Future of Free Speech at Risk in Trump Impeachment Trial | Opinion

For some time now, concerns have been growing nationwide about restrictions on free speech and the censorship of disfavored views. These concerns are not without merit—what began as a slow purge of fringe voices by certain online platforms has intensified in recent months into a full-blown attack on certain ideas. Prominent voices in the media, big tech and even the halls of Congress call for proponents of views they deem "misinformation" to be completely de-platformed.

In recent weeks, would-be deplatformers have introduced a new term of art to justify an even greater crackdown on unwelcome political speech: "incitement to violence."

This phrase refers to the allegation currently facing Donald Trump in his post-presidency impeachment trial, set to begin this week. Apart from a rather inane reference to a cliched figure of speech the president used (Trump said people should "fight like hell" for their country), the article of impeachment offers no evidence that he intended or even approved of what took place at the Capitol. Instead, it argues, Trump's claim that the election was rigged in itself constitutes incitement. His political argument, they claim, was so evil, so pernicious, that just hearing the points laid out was enough to drive some in the crowd to violence.

The ruling class appears to share this line of thinking. Big tech used the same justification almost immediately after the riot to remove the sitting president from their platforms, and to shut down a competing social media app. The next day, Simon & Schuster announced it would be scrapping its deal to publish a book by Sen. Josh Hawley (R-Mo.), implying that he was complicit in the violence for simply expressing concerns about the 2020 election on the Senate floor. Days later, Democratic representative Alexandria Ocasio-Cortez (D-N.Y.) accused Sen. Ted Cruz (R-Tex.) on Twitter of attempting to murder her because he had conveyed those same concerns.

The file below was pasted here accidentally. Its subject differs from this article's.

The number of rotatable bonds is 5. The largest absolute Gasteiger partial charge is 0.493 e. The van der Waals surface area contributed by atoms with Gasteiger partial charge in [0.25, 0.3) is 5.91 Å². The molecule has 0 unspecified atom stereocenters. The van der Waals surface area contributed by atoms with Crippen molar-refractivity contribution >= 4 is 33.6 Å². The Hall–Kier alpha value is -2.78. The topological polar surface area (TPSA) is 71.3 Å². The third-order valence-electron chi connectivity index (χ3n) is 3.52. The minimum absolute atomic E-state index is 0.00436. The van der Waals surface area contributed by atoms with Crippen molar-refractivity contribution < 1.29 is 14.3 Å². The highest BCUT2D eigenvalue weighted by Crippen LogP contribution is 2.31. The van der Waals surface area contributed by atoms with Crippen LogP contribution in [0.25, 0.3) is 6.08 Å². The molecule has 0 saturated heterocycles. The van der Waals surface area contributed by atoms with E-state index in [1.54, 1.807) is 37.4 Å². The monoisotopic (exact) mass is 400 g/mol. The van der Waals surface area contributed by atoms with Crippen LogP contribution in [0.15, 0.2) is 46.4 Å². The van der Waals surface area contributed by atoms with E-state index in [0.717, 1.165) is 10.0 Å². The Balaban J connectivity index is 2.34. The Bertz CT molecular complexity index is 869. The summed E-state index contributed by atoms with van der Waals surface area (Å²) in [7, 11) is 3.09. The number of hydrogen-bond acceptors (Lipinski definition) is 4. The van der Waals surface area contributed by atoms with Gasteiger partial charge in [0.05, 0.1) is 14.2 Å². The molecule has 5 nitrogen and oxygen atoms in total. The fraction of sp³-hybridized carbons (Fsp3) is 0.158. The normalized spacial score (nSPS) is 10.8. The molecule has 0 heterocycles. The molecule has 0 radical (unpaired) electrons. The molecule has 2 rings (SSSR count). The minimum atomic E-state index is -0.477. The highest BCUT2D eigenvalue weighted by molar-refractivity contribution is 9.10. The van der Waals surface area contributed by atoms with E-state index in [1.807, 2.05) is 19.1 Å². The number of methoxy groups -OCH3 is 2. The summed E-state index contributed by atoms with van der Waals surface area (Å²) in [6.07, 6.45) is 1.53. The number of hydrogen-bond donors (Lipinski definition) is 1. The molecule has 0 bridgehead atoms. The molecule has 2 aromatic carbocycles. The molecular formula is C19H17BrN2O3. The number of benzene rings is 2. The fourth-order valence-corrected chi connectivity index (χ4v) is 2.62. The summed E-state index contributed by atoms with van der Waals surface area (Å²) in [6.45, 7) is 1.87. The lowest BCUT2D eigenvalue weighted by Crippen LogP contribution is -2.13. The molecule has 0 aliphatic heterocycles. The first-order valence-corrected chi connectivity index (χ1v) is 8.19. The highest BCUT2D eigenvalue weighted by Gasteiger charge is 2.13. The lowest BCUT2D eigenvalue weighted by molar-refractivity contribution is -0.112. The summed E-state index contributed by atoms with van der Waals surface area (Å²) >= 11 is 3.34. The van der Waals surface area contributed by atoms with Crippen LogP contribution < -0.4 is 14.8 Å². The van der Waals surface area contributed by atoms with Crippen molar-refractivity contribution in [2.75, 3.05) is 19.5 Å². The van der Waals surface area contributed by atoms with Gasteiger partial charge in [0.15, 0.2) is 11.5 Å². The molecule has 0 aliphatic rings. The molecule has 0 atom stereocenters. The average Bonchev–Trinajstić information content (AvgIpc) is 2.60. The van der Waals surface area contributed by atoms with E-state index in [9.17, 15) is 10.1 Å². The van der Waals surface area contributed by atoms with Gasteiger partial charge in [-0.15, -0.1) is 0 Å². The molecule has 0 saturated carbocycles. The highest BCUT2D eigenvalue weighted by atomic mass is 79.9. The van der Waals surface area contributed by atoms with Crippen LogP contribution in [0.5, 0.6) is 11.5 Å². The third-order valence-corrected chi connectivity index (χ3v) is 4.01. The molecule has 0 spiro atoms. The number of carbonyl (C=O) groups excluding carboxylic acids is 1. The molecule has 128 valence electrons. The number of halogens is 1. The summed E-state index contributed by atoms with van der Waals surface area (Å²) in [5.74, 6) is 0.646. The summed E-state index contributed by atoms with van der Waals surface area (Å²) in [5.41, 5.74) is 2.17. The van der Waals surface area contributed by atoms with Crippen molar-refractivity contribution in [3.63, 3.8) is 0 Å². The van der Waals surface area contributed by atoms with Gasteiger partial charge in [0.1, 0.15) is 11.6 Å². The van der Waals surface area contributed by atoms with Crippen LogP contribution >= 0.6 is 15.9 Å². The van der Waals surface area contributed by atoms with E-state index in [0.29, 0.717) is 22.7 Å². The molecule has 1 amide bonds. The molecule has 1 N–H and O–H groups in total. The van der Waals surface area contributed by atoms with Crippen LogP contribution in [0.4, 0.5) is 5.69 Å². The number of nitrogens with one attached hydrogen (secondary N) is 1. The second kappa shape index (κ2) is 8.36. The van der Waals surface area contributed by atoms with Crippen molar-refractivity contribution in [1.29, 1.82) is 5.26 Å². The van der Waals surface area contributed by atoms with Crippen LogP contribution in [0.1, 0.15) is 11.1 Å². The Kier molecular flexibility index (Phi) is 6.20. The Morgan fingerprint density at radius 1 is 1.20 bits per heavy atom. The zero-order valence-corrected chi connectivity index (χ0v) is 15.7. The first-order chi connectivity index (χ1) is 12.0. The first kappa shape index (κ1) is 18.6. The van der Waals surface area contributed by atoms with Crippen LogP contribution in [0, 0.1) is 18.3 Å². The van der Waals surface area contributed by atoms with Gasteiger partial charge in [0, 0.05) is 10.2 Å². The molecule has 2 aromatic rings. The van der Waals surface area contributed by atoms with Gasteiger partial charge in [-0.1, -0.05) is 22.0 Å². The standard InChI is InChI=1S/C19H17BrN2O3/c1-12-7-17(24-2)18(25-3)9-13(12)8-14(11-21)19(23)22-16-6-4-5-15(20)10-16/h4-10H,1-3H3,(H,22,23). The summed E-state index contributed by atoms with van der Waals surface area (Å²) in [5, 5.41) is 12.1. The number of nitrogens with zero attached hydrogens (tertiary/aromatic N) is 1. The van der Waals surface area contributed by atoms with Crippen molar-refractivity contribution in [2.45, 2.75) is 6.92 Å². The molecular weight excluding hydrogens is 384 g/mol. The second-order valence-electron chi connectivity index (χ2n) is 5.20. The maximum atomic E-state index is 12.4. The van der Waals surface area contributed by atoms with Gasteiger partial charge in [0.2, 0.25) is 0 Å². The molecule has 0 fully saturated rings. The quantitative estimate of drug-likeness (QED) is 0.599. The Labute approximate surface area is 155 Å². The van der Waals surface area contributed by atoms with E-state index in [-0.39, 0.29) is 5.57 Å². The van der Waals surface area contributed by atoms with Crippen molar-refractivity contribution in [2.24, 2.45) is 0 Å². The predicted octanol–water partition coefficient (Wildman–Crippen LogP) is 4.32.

Unsurprisingly, allegations of "incitement to violence" are also being applied to conservative arguments on issues totally unrelated to election integrity. Biblical scholar Robert A.J. Gagnon recently wrote a Facebook post protesting the suspension of his friend from the platform for arguing against the Biden administration's extreme policies on transgenderism. Gagnon's argument was hardly inflammatory, especially by social media standards.

Chuck Schumer
Senate Majority Leader Charles Schumer (D-NY) speaks to the press as preparations for former US President Donald Trump's trial are made on Capitol Hill February 9, 2021, in Washington, DC. - Donald Trump's historic second impeachment trial, which opens Tuesday, will follow rules codified in 1868, but the proceedings will run on a tight schedule agreed by Republicans and Democrats. Nicholas Kamm / AFP/Getty

But almost immediately, Facebook censored and suspended Professor Gagnon as well, accusing him of violating "Community Standards on violence and incitement." "We have these standards," a pop-up explained, "to prevent and disrupt offline harm."

It is impossible to see how Prof. Gagnon's post is supposed to have "incited" violence. But it is easy to see the political utility of claiming that he did. Arguing that your opponent ought to be censored simply because he is "misinformed" is a difficult task. But if he is causing "violence," it is easy to justify almost any measure in response.

Already the Biden administration is vowing to crack down on a supposedly vast online network of domestic "extremists." If the application of the "incitement" standard is any indication, the administration's definition of "extremism" is likely to be broad enough to encompass the likes of Prof. Gagnon, or of Sens. Hawley and Cruz. At The American Conservative, Peter Van Buren has already outlined how easily the new standard will be used to punish any perceived threat to the ruling class's social vision.

As Van Buren notes, the current law on incitement in the case of Trump is fairly cut and dry. Alleging incitement against opposing political leaders, as a legal tactic, is far from new. The state of Mississippi did exactly that to a group of NAACP leaders in the late 1960s (the leaders had urged a boycott of white-owned businesses, and some boycotters responded with violence). The Supreme Court unanimously ruled in favor of the NAACP on First Amendment grounds.

But the purpose of the impeachment is not to make a legal argument so much as it is to establish a moral and rhetorical justification for the censorship and punishment of political speech. As the impeachers are quick to point out, they do not feel constrained by the First Amendment legally, and certainly don't feel constrained by it morally. Instead they seek to elevate a speech-as-violence framework that as yet has only caught on among left-wing campus activists.

If their standard is widely adopted, it will not stop with Trump, nor will it be limited to declarations about this past election. And if history is any guide, it will eventually be used to justify far worse things than impeachment.

Terry Schilling is the executive director of American Principles Project. Follow him on Twitter@Schilling1776.

The views expressed in this article are the writer's own.